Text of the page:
A curb cut (U.S.), curb ramp, dropped kerb (UK), pram ramp, or kerb ramp (Australia) is a solid (usually concrete) ramp graded down from the top surface of a sidewalk to the surface of an adjoining street. It is designed primarily for pedestrian usage and commonly found in urban areas where pedestrian activity is expected. In comparison with a conventional curb (finished at a right angle 4–6 inches (10–15 cm) above the street surface) a curb cut is finished at an intermediate gradient that connects both surfaces, sometimes with tactile paving.
The examples and perspective in this article deal primarily with the United States and do not represent a worldwide view of the subject. (March 2015) (Learn how and when to remove this template message)
Historically speaking, footpaths were finished at right angles to the street surface with conventional curb treatments. The introduction of them to help people pushing prams dates back at least as far as the 1930s in the UK.
Kalamazoo, Michigan installed curb cuts in the 1940s as a pilot project to aid employment of disabled veterans. A major project in Berkeley, California led by Ed Roberts and others at the Center for Independent Living led to curb cuts up and down Telegraph and Shattuck Avenues creating an extensive path of travel. Following this, the value of curb cuts was promoted more strongly and their installment was often made on a voluntary basis by municipal authorities and developers.
Curb cuts in Western countries have been mandated by legislation such as the Americans with Disabilities Act of 1990 (ADA) in the United States (which requires that curb cuts be present on all sidewalks) or the Disability Discrimination Act 1992 in Australia. The legislative requirements in some jurisdictions have been increased from the original requirements in recent times, to the point where existing treatments can now fail to meet the most recent design requirements.
Supporters of curb cut requirements point to mandatory curb cuts as an example of disability rights legislation that can benefit every user of public spaces, and not just disabled people.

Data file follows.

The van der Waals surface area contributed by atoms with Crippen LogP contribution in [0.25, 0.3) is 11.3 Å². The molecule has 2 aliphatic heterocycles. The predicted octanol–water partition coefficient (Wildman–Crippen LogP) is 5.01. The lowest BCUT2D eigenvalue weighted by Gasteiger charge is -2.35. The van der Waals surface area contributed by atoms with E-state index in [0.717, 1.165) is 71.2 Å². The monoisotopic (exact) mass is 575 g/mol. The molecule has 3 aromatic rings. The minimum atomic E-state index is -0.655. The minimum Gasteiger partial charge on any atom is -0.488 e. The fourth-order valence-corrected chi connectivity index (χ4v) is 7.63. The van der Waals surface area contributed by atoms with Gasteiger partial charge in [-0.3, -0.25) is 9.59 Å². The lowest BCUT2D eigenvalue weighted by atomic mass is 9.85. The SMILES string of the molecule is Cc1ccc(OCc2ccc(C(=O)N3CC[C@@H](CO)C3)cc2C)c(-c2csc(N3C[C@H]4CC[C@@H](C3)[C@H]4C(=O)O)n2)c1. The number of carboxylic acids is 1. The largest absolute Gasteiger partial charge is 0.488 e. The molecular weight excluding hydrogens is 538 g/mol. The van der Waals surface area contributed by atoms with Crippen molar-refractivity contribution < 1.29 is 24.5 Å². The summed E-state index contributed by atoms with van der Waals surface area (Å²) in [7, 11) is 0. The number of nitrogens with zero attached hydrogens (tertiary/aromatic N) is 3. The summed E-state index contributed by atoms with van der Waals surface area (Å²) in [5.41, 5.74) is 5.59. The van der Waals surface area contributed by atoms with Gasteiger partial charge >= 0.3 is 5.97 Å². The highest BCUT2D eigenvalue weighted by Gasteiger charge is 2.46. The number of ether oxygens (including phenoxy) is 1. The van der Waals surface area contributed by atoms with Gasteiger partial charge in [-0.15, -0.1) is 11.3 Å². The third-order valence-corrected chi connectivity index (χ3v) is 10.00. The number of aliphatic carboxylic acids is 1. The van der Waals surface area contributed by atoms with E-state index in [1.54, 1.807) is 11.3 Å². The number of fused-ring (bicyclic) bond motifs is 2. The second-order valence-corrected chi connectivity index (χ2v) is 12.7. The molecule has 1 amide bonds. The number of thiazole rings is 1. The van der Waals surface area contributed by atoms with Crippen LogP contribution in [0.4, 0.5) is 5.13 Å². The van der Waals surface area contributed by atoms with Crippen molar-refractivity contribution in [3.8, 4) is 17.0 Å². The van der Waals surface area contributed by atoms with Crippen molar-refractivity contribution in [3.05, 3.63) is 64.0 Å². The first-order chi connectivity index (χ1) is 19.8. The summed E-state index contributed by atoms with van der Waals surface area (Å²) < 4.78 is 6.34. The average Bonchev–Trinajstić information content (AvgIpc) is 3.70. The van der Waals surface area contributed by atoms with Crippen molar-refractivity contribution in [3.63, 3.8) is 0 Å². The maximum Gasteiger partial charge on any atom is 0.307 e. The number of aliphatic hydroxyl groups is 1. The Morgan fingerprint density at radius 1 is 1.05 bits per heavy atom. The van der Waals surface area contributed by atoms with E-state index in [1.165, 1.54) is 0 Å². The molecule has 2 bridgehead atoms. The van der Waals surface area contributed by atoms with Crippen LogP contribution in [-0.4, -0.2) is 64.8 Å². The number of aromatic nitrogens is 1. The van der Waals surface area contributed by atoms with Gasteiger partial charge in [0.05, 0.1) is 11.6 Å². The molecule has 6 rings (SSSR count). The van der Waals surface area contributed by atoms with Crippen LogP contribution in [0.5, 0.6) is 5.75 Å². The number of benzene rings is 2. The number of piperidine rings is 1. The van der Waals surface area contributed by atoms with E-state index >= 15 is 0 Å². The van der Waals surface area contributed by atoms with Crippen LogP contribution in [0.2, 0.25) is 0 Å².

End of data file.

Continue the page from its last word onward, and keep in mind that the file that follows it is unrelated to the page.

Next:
Users and usesEdit
Curb cuts placed at street intersections allow wheelchair users, toddlers on tricycles etc., to move onto or off of a sidewalk with less difficulty. Many curb cuts also feature tactile paving, a pattern of circular bumps that indicate to visually impaired pedestrians that they are about to enter a roadway.
Curb cuts also benefit pedestrians if they are using a walker or cane, pushing a stroller, a pram or a buggy for babies, pushing or pulling a cart or hand truck, or walking next to a bicycle; as well as anyone riding a bicycle, roller skates, or a skateboard.
Other curb cutsEdit
Smaller curb cuts may be used along streets, parking areas or sidewalks to redirect water from traditional drainage ways to stormwater BMPs which allows infiltration, such as a grassed area or rain garden.
Accessible curb cuts transition from the low side of a curb to the high side (usually 15 cm change in level). Accessible curb ramps are a minimum of 1 metre wide. They are sloped no greater than 1:12 (8.33%), which means that for every 12 cm of horizontal distance, they rise no more than one centimetre. The concrete curb ramp is sometimes scored with grooves, the texture of which may serve as a warning to vision-impaired persons of the transition to the street. Such grooves also allow for traction and water runoff, and may be stained a color that significantly contrasts with the adjacent concrete. If a curb ramp contains flared sides, they are usually no greater than 1:10 slope.
Pram ramps in Australia are designed according to Australian Standard AS 1428: Design for access and mobility.
|Wikimedia Commons has media related to Curb cuts.|
- Institution Of Municipal Engineers, London (1935-07-30). "Proceedings, Institution of Municipal Engineers, London, Volume 62, Issue 3". Retrieved May 31, 2018.
- Brown, Stephen. "The curb ramps of Kalamazoo". Independent Living Institute. Retrieved July 18, 2011.
- Williamson, Bess. "The People's Sidewalks". Boom: A Journal of California. Retrieved 22 September 2014.
- "Paths: Infrastructure and Asset Management Plan" (PDF). City of Tea Tree Gully Council. City of Tea Tree Gully. August 2009. p. 17. Archived from the original (PDF) on 20 February 2011. Retrieved 12 November 2010.
- McParland, Tom (9 February 2017). "Here's What Those Bumps In The Sidewalk Are For". Jalopnik. Gawker Media. Retrieved 9 February 2017.